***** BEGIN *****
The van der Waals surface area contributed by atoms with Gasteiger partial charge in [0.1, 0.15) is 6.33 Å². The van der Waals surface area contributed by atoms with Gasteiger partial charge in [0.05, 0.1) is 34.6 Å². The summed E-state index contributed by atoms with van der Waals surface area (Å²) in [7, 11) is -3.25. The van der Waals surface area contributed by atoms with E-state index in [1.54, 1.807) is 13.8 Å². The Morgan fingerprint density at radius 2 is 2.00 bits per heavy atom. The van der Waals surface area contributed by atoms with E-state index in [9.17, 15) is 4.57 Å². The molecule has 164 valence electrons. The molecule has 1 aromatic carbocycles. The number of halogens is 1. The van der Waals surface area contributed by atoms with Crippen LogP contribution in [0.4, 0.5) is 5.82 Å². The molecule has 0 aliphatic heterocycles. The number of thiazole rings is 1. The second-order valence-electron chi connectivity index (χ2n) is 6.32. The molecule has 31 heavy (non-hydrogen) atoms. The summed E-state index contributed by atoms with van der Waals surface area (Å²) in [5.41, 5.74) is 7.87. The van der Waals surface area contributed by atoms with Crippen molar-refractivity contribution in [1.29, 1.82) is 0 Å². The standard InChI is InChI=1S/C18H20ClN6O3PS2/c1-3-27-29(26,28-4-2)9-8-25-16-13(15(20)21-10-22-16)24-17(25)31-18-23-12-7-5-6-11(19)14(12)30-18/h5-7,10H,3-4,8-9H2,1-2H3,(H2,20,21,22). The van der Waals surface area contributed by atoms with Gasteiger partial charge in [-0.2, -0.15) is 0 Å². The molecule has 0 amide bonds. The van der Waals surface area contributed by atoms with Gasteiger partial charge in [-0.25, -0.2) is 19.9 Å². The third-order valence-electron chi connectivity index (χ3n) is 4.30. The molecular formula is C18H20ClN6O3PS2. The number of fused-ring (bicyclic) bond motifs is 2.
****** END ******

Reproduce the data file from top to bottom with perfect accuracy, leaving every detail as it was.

The van der Waals surface area contributed by atoms with Gasteiger partial charge in [0.1, 0.15) is 6.33 Å². The van der Waals surface area contributed by atoms with Gasteiger partial charge in [0.05, 0.1) is 34.6 Å². The summed E-state index contributed by atoms with van der Waals surface area (Å²) in [7, 11) is -3.25. The van der Waals surface area contributed by atoms with E-state index in [1.54, 1.807) is 13.8 Å². The Morgan fingerprint density at radius 2 is 2.00 bits per heavy atom. The van der Waals surface area contributed by atoms with E-state index in [9.17, 15) is 4.57 Å². The molecule has 164 valence electrons. The molecule has 1 aromatic carbocycles. The number of halogens is 1. The van der Waals surface area contributed by atoms with Crippen LogP contribution in [0.4, 0.5) is 5.82 Å². The molecule has 0 aliphatic heterocycles. The number of thiazole rings is 1. The second-order valence-electron chi connectivity index (χ2n) is 6.32. The molecule has 31 heavy (non-hydrogen) atoms. The summed E-state index contributed by atoms with van der Waals surface area (Å²) in [5.41, 5.74) is 7.87. The van der Waals surface area contributed by atoms with Crippen molar-refractivity contribution in [1.29, 1.82) is 0 Å². The standard InChI is InChI=1S/C18H20ClN6O3PS2/c1-3-27-29(26,28-4-2)9-8-25-16-13(15(20)21-10-22-16)24-17(25)31-18-23-12-7-5-6-11(19)14(12)30-18/h5-7,10H,3-4,8-9H2,1-2H3,(H2,20,21,22). The van der Waals surface area contributed by atoms with Gasteiger partial charge in [-0.2, -0.15) is 0 Å². The molecule has 0 amide bonds. The van der Waals surface area contributed by atoms with Gasteiger partial charge in [-0.25, -0.2) is 19.9 Å². The third-order valence-electron chi connectivity index (χ3n) is 4.30. The molecular formula is C18H20ClN6O3PS2. The number of fused-ring (bicyclic) bond motifs is 2.